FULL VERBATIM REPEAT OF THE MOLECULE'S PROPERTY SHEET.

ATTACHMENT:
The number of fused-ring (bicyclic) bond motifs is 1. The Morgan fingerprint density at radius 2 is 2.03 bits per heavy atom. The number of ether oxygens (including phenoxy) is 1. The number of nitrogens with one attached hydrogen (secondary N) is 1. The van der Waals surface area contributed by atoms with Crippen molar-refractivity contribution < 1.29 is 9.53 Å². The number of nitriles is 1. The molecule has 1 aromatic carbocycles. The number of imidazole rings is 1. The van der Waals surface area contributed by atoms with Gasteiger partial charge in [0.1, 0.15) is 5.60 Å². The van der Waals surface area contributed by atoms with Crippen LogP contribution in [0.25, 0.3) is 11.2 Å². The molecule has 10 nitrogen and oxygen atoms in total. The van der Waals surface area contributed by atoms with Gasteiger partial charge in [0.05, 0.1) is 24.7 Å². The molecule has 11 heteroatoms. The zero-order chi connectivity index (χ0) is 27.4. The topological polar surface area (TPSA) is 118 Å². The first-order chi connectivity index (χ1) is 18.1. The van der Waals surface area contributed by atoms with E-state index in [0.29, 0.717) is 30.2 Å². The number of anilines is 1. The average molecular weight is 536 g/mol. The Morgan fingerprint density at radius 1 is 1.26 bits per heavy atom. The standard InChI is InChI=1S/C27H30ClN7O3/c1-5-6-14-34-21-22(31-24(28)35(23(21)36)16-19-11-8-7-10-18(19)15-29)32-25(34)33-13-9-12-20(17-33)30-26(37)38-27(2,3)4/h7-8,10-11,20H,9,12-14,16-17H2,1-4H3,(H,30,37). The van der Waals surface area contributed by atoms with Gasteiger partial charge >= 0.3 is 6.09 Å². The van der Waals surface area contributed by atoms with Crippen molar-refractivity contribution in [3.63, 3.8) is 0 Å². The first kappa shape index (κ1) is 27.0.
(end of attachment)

The number of fused-ring (bicyclic) bond motifs is 1. The Morgan fingerprint density at radius 2 is 2.03 bits per heavy atom. The number of ether oxygens (including phenoxy) is 1. The number of nitrogens with one attached hydrogen (secondary N) is 1. The van der Waals surface area contributed by atoms with Crippen molar-refractivity contribution < 1.29 is 9.53 Å². The number of nitriles is 1. The molecule has 1 aromatic carbocycles. The number of imidazole rings is 1. The van der Waals surface area contributed by atoms with Gasteiger partial charge in [0.1, 0.15) is 5.60 Å². The van der Waals surface area contributed by atoms with Crippen LogP contribution in [0.25, 0.3) is 11.2 Å². The molecule has 10 nitrogen and oxygen atoms in total. The van der Waals surface area contributed by atoms with Gasteiger partial charge in [0.05, 0.1) is 24.7 Å². The molecule has 11 heteroatoms. The zero-order chi connectivity index (χ0) is 27.4. The topological polar surface area (TPSA) is 118 Å². The first-order chi connectivity index (χ1) is 18.1. The van der Waals surface area contributed by atoms with E-state index in [0.29, 0.717) is 30.2 Å². The number of anilines is 1. The average molecular weight is 536 g/mol. The Morgan fingerprint density at radius 1 is 1.26 bits per heavy atom. The standard InChI is InChI=1S/C27H30ClN7O3/c1-5-6-14-34-21-22(31-24(28)35(23(21)36)16-19-11-8-7-10-18(19)15-29)32-25(34)33-13-9-12-20(17-33)30-26(37)38-27(2,3)4/h7-8,10-11,20H,9,12-14,16-17H2,1-4H3,(H,30,37). The van der Waals surface area contributed by atoms with Gasteiger partial charge >= 0.3 is 6.09 Å². The van der Waals surface area contributed by atoms with Crippen molar-refractivity contribution in [3.63, 3.8) is 0 Å². The first kappa shape index (κ1) is 27.0.